Did you/Do you actually LIKE Field Service?
Hated it.....absolutely hated it. My three years pioneering were probably the worst of my life.
I can remember one time that I went out in service with my sister. I was probably around 14 or so, and very shy. She insisted that I do the talking. The householder was working outside in his garden, and we walked up to greet him. My greeting consisted of, "Good morning, my name is....." and then my mind went totally blank. I didn't know who I was or why I was there. My sister refused to come to my rescue, so I just stood there staring at the poor man for several minutes unable to speak a word.
HMMm well I hate to be the oddball (but I'm getting used to it) I loved service for the most part. I was glad when I got to sleep in though if I was up on my time. I think it was becuase my mom always made it so fun, ever since I was a kid. We'd stop at the park for break, or wade in the river at lunch, we always did things in service to appreciate nature and life! I like selling and I love people, I love being with people especially when all my friends pioneerd and we'd spend the day out in the coutry laughing, telling, jokes, singing! We did get in some fights a few times, but those were fun too sometimes!
Nothing I loved more then getting into 1914 ohh I loved the chronology, it was moms passion and it made so much sense (HAHAHHAHAHAHAHH!!!). When we saw the truth about that I laughed so hard at all the times I had explained it to people, why couldnt' they grasp it ahhahahahha!
I too have a ton of service stories,I liked some of the 'alternative service' ideas, like park witnessing (hmmm no ones in the park at 9:30am, but we have kids in the group and can count our time walking through the lovely park, what's not to love). I enjoyed business territory, cause it was quick and brief, and you placed a ton of mags, and it was a nice break!
Phone witnessing I FLAT OUT REFUSED to do. I don't know why, but I had no intenetions of even trying. I remember some of the sisters would get so self rightous if they planned on doing it, I was like SCORE that means you won't be in my cargroup! I like to drive so I didn't mind in service at all (especially if you had known the other drivers AAAAAAAAA).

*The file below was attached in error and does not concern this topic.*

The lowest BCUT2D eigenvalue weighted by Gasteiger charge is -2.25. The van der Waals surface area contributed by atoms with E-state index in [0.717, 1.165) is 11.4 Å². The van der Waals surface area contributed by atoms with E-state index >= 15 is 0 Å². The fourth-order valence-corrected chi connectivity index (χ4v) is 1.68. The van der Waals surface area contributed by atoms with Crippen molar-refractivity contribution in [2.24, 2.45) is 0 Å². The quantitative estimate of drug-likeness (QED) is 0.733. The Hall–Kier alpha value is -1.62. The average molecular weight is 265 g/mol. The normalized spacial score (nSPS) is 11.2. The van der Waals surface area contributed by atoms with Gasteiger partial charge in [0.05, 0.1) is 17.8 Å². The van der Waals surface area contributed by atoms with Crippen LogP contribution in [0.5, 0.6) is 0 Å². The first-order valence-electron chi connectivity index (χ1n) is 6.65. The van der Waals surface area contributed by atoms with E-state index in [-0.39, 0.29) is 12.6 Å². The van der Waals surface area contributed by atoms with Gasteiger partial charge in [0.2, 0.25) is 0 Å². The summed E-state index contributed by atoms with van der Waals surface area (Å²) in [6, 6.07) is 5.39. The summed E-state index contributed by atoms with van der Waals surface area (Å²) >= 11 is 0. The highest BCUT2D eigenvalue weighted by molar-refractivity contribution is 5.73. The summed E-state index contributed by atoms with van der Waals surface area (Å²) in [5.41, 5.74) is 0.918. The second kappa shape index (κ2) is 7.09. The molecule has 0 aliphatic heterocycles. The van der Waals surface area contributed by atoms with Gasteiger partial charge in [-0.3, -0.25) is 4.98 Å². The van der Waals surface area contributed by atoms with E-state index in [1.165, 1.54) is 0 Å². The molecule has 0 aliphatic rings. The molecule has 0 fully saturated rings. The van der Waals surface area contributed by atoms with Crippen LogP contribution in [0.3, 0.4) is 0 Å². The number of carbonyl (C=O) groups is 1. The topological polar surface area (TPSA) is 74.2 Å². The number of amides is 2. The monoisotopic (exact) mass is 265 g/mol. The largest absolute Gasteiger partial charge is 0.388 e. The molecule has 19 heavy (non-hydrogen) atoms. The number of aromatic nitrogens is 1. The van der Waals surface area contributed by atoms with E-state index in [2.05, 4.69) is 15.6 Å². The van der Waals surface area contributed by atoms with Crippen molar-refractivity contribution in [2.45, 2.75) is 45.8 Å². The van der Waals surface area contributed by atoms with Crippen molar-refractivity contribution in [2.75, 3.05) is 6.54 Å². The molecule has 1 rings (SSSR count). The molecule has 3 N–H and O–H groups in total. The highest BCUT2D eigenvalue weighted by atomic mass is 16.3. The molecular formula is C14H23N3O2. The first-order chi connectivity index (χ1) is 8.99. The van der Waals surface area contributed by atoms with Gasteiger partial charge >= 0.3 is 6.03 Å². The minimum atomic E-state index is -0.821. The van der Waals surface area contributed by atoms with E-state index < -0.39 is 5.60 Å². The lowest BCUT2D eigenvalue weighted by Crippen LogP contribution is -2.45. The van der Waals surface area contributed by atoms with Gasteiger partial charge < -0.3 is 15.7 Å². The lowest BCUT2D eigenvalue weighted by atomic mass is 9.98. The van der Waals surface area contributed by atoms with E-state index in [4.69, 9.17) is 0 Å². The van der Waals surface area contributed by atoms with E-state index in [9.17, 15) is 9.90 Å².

I don't miss it though, not one bit. Sure the friends I miss and some of the good times, but service no!
I used to love service. Pioneered for 3 years & had a great time at it.. But I lived in a cool rural area, & was out by myself most of the time. I really dug meeting random people, & I'd just hang out & shoot the bull with them, we'd talk for a half hour about the car they were restoring, the well they were drilling, anything really, & I figured since they knew I was a JW & I wasn't trying to beat them to death with it, & I wasn't trying to judge them, that was almost a witness enough. I'd usu. try to work in something about the bible, but if I didn't place something with them, it didn't really matter. In addition I felt good because I really believed in what I was doing, maybe it was innocence, maybe niévety, but sometimes I wish I could believe now, the same way as I did then.
I don't know how long I's been since I've been inactive, a year or two. I don't know when I stopped counting my time. I still love walking around & meeting random people when I have the time, talking to them about their lives, exchanging world views.. only now instead of a book-bag I carry this old wooden camera on an old wood tripod & a box of sheet film.. I'll talk to random people down at the harbor, the beach, I'll talk to them for a while & maybe photograph them, maybe not..
I probably wouldn't do that if I wasn't raised knocking on doors.. so It's been a good thing for me..
Thousands of stories too.. & phone witnessing had.. HAD.. to be a bad joke.. I'd like to see a bunch of computers in the back of every hall & all the old arthritic sisters could try their hand at "Net Witnessing."
I didn't care much for talking to people at the doors, but there are other aspects of the experience for which I'm grateful.
I am grateful to have seen so much of my community at close range. I could have gotten this experience as an adult as a census taker, I suppose, but what 6-year-old gets this sort of experience? Most of my friends only knew people who were very much like themselves socially, religiously, and financially. I saw such a wider spectrum. We called on people who did not have running water and still used outdoor toilets. We called on people who had tennis courts and swimming pools in their backyards. We talked to people at the university, studying for degrees in theology. We talked to highly intelligent people with no schooling at all. We wandered back roads and nooks and crannies I would never have known existed.
I liked the freshness of the mornings, especially this time of year, walking along the sidewalks, looking at the flowers in people's yards, learning how the outside of a house could often tell much about the people inside.